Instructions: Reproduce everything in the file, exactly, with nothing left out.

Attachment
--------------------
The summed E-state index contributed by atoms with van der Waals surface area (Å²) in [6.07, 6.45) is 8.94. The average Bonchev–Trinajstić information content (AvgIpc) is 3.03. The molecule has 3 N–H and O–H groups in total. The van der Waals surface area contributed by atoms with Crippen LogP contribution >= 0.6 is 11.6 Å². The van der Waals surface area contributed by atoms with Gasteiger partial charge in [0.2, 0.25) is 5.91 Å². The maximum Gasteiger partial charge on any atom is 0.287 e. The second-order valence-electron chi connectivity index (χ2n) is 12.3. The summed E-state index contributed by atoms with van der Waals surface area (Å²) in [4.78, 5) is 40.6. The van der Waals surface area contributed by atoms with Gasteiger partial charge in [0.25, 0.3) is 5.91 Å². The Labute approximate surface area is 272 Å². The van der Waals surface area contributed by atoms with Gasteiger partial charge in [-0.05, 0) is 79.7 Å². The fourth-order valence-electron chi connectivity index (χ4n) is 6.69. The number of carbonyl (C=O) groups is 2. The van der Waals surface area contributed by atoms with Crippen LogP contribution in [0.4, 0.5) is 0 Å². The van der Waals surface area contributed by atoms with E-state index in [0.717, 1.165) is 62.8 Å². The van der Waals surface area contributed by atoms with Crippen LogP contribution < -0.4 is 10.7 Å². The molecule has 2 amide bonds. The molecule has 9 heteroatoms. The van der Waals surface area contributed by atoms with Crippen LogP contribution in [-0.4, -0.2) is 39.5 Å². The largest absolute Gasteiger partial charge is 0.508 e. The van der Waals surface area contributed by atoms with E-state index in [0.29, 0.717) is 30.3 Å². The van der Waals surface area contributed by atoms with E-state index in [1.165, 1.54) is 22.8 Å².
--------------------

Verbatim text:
The summed E-state index contributed by atoms with van der Waals surface area (Å²) in [6.07, 6.45) is 8.94. The average Bonchev–Trinajstić information content (AvgIpc) is 3.03. The molecule has 3 N–H and O–H groups in total. The van der Waals surface area contributed by atoms with Crippen LogP contribution >= 0.6 is 11.6 Å². The van der Waals surface area contributed by atoms with Gasteiger partial charge in [0.2, 0.25) is 5.91 Å². The maximum Gasteiger partial charge on any atom is 0.287 e. The second-order valence-electron chi connectivity index (χ2n) is 12.3. The summed E-state index contributed by atoms with van der Waals surface area (Å²) in [4.78, 5) is 40.6. The van der Waals surface area contributed by atoms with Gasteiger partial charge in [0.25, 0.3) is 5.91 Å². The Labute approximate surface area is 272 Å². The van der Waals surface area contributed by atoms with Gasteiger partial charge in [-0.05, 0) is 79.7 Å². The fourth-order valence-electron chi connectivity index (χ4n) is 6.69. The number of carbonyl (C=O) groups is 2. The van der Waals surface area contributed by atoms with Crippen LogP contribution in [0.4, 0.5) is 0 Å². The van der Waals surface area contributed by atoms with E-state index in [0.717, 1.165) is 62.8 Å². The van der Waals surface area contributed by atoms with Crippen LogP contribution < -0.4 is 10.7 Å². The molecule has 2 amide bonds. The molecule has 9 heteroatoms. The van der Waals surface area contributed by atoms with Crippen LogP contribution in [-0.4, -0.2) is 39.5 Å². The largest absolute Gasteiger partial charge is 0.508 e. The van der Waals surface area contributed by atoms with E-state index in [0.29, 0.717) is 30.3 Å². The van der Waals surface area contributed by atoms with E-state index in [1.165, 1.54) is 22.8 Å².